June 3, 2014 election results: California veteran bonds and open government measures approved, 51st state results mixed and San Franciscans vote for input on waterfront projects

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June 4, 2014

By Ryan Byrne and Josh Altic

California

California's two primary ballot measures sailed to victory on June 3, 2014. Proposition 41 and Proposition 42 were approved with over sixty percent voting "yes" on each of the measures.[1] Proposition 41 authorizes the issuance of $600 million in bonds to provide multifamily housing, such as apartment complexes, to low-income veterans and supportive housing for homeless veterans.[2] The proposition was approved by a slightly greater majority than 2008's Proposition 12, the previous voted upon bond measure for the Cal-Vet Home Loan Program (CVHLP). Proposition 41 is the 28th bond measure related to CVHLP and, like all previous related bonds measures, was approved.[3] Proposition 42, which received a slightly smaller percentage of votes than Proposition 41, requires all local agencies to comply with the California Public Records Act (CPRA) and the Ralph M. Brown Act (Brown Act) and pay for their implementation, thus guaranteeing a person's right to inspect public records and attend public meetings.[4] The legislatively-referred constitutional amendment was unanimously referred to the ballot by the California Legislature in 2013.

Over a hundred local measures were decided on Tuesday, with voters making their voices heard on everything from taxes and bonds to the future of development on the San Francisco Waterfront and medical marijuana in Lake County.

A unique initiative called Measure M, which would have required the county to maintain all county-owned roads, parks and buildings in the same or better condition, was narrowly defeated, with less than a three percent margin separating the "yes" votes and "no" votes. This initiative was spearheaded by Santa Barbara County Supervisor Peter Adam and was estimated to cost the county between $18 and $22 million per year. Measure M would have approved no new taxes or revenue sources for the county.[5][6]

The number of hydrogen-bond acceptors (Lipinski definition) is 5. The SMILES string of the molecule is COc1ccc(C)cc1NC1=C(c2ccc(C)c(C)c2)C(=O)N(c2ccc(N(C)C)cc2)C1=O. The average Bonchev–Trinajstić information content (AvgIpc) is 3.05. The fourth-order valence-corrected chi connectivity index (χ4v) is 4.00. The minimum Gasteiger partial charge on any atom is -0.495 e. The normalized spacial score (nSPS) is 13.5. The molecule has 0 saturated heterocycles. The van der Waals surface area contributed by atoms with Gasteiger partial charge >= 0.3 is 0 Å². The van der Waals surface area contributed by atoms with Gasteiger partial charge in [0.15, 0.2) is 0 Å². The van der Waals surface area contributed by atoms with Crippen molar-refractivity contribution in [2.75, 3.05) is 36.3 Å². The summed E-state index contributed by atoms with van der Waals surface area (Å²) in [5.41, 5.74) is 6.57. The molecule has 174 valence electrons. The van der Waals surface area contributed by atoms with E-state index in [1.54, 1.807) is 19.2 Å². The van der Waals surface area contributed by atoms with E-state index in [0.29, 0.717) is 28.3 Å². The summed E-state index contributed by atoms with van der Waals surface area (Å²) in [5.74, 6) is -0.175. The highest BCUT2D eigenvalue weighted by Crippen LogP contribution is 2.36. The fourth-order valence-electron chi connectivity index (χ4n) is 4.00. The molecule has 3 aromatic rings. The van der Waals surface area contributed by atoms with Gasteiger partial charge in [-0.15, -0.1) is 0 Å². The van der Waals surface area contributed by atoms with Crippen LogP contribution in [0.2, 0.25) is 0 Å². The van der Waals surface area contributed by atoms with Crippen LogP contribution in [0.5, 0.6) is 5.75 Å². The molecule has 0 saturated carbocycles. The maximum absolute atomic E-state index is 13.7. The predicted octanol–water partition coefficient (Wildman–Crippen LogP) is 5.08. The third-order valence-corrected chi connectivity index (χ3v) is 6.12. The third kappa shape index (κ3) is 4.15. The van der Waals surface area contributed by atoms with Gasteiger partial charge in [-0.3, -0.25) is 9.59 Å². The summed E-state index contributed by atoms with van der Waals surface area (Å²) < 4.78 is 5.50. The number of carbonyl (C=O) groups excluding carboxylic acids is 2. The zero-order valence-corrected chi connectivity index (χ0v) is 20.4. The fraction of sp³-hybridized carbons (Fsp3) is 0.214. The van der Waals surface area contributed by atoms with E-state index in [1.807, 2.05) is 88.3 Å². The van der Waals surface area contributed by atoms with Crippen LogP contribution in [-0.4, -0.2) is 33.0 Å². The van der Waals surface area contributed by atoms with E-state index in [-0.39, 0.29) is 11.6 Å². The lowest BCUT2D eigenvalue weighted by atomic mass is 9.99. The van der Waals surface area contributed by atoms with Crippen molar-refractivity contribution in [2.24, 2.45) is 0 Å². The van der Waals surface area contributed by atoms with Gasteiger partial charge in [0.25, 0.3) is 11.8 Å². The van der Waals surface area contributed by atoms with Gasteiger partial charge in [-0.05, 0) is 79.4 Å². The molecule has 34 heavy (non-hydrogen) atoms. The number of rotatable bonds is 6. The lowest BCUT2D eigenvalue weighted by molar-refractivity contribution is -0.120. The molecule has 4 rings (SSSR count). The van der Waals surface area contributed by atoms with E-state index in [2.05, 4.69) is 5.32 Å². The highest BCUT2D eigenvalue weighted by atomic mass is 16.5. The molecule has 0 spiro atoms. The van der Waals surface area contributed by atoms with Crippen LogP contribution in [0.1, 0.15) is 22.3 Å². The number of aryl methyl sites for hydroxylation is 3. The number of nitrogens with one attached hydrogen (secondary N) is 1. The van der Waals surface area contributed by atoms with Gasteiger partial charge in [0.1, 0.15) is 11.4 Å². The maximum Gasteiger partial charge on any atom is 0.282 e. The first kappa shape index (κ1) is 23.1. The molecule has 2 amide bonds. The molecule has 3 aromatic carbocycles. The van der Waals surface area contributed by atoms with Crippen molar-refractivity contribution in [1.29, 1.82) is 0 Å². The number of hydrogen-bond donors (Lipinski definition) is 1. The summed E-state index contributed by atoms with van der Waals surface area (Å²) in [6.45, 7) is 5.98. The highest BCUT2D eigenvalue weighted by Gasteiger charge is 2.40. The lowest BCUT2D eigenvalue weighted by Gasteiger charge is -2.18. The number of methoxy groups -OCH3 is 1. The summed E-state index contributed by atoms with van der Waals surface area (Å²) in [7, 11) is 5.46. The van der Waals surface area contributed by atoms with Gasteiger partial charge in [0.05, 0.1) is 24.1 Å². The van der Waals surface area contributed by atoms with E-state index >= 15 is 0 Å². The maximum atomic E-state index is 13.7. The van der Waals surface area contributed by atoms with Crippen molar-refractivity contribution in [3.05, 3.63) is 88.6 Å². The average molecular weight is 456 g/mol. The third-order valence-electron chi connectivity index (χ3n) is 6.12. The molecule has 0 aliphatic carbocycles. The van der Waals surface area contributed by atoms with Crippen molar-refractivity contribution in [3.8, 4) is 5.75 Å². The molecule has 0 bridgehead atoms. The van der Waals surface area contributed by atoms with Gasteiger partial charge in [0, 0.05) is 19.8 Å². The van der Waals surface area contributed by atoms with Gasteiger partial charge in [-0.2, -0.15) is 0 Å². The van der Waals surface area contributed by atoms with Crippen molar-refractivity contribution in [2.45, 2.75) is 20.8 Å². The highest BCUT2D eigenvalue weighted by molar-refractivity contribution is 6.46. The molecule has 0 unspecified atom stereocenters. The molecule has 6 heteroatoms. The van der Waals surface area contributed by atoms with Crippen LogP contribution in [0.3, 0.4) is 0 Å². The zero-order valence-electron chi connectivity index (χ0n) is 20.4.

In both Tehama and Del Norte counties voters saw a Measure A question asking if they approved of a resolution seeking to split away from California and form a new state. Voters in Del Norte County were not excited about the prospect and rejected the advisory question by a 59 percent majority. Voters in Tehama County, however, were more open to the idea. They approved the measure with a 56 percent approval rating.

Voters in San Francisco took more power for themselves over the future of the city's waterfront by approving Proposition B with a solid 59 percent majority. The contentious initiative requires a citywide referendum in order to authorize any new development on the waterfront that involves increasing the current, very restrictive building height codes. Despite pre-election efforts in court to squash this measure, development interests, including the San Francisco Giants, the Golden State Warriors and condo/apartment designers, will now have to bring their plans to the voters before breaking ground on new projects in one of the most valuable real estate locations on the west coast.

Voters in Lake County put trust in their supervisors and re-approved a medical marijuana cultivation ordinance that was targeted by a veto referendum effort. By voting "yes" on Measure N, nearly 53 percent of Lake County residents authorized the county to enforce Ordinance 2997 which:

  • banned outdoor cultivation in community growth boundaries;
  • limited indoor growth to 100 square feet or less;
  • kept outdoor cultivation 1,000 feet from schools, parks or other facilities serving children and 100 feet from bodies of water; and
  • offered quicker response to marijuana related violations and made the Lake County Sheriff's Office responsible for enforcement of the ordinance.

For information on all of the local measures decided in yesterday's vote, visit June 3, 2014 ballot measures in California.

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